Neaman seems happy with the ruling, in a way, although he remains combative.
"The insurers have abilities to get around some of these [antitrust] requirements in that they fall under the supervision of the Justice Department rather than the FTC, says Neaman. "There doesn't seem to be anyone asking the question of whether they're too big or too powerful."
Signs, signs, everywhere signs
The rest of HealthLeaders Media's weekly e-zine writers and I were meeting the other day about how to improve our newsletters--specifically, how we can increase the participation of you, the 45,000 or so people who have been so kind as to sign up to receive HealthLeaders Media Finance each week. In case you don't know, we also have newsletters for leadership, marketing, physicians, IT, and community and rural hospitals.
One way people can contribute on our newly redesigned Web site is through comments. Say what you want. Mock me or praise me. The most important thing is that you contribute. That option occurs at the end of all our original content. Just register and away you go.
If you have something more to say, consider writing a contributed column. With this HealthLeaders Media Finance newsletter, you see such columns each week in the "Finance Forum" section. Why make a plea directly to you in this space? Well, we get lots of submissions over the transom, but sometimes they are highly self-promotional, as you might imagine, or they are off-topic and are thus unusable. The best ones we get are not from consultants or those with an agenda, but from our readers.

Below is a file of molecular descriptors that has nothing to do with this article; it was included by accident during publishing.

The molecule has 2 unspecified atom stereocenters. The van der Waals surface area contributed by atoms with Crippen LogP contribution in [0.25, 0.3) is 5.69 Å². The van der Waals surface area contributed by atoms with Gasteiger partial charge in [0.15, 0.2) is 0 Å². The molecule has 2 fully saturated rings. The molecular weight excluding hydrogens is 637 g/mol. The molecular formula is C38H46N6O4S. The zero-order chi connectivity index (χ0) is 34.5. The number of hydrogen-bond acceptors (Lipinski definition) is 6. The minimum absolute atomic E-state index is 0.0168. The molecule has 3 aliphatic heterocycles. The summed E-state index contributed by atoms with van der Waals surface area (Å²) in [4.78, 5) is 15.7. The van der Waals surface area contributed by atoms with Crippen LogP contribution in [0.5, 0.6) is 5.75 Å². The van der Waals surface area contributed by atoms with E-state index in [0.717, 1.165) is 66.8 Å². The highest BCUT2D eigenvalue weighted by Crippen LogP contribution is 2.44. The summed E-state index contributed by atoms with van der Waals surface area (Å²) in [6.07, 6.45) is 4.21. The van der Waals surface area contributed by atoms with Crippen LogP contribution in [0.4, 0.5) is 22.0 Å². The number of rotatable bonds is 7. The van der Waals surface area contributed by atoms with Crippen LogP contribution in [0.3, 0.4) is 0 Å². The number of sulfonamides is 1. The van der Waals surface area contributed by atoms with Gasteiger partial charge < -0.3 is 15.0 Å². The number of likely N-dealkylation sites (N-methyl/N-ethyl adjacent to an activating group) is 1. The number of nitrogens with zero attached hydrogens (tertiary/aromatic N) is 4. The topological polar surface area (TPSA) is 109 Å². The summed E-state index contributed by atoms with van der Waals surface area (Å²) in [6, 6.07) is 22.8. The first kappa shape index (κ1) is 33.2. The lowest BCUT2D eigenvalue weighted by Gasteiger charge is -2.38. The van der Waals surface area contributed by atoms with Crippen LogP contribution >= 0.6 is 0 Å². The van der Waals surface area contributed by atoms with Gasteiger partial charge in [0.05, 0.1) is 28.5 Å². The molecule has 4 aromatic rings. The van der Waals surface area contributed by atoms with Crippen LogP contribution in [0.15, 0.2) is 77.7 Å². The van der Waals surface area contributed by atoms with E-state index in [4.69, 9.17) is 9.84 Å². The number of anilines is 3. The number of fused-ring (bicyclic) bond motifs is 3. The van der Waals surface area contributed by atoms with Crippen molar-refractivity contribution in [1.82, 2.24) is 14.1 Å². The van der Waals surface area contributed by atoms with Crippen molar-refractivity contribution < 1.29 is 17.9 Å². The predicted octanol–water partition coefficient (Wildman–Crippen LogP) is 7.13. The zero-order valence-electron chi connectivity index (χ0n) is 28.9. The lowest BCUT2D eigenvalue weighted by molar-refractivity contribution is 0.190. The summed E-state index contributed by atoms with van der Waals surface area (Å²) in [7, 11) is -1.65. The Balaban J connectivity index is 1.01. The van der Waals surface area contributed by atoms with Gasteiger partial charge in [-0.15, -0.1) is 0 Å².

For instance, I'd love to have an opinion piece from a hospital CEO, CFO or COO. The topics are innumerable. Perhaps you'd like to write about how much money you're losing on Medicaid. Maybe you'd like to describe the recent success you've had cutting your AR days. What about capital planning? Do you have strategies that have worked for your organization? How are you increasing staffing efficiency? What are you doing to cut waste in supplies or medical devices? Those are just a few ideas. I'm sure you have many more.
So back to the original question. How can we increase our submissions from our readers? Well, that's where we get back to our little ole meeting here at HLM.
"How about an ad?" I said, not believing those words had just come out of my mouth. We editors have a friendly tug-of-war with our advertising salespeople. They would be overjoyed if we were to write something about one of their clients, but we generally try to avoid consciously doing so for credibility reasons. A number of times, I've gotten thank you e-mails from PR people and even our own sales staff thanking me for writing about their clients. I'm always happy when I realize I had no idea they were a client in the first place. That's all to say that if our sales staff had been in the room when I spoke those damnable words, I might have received a rousing cheer.
But kidding aside, the point is this: advertising works. And even though I don't know how to design an ad, I'm hoping that running an ad for column submissions will pay off in that some of you will contact me with your ideas for a relevant healthcare finance guest column.
As for where to find that ad, well, you just read it.
Philip Betbeze is finance editor with HealthLeaders magazine. He can be reached at email@example.com.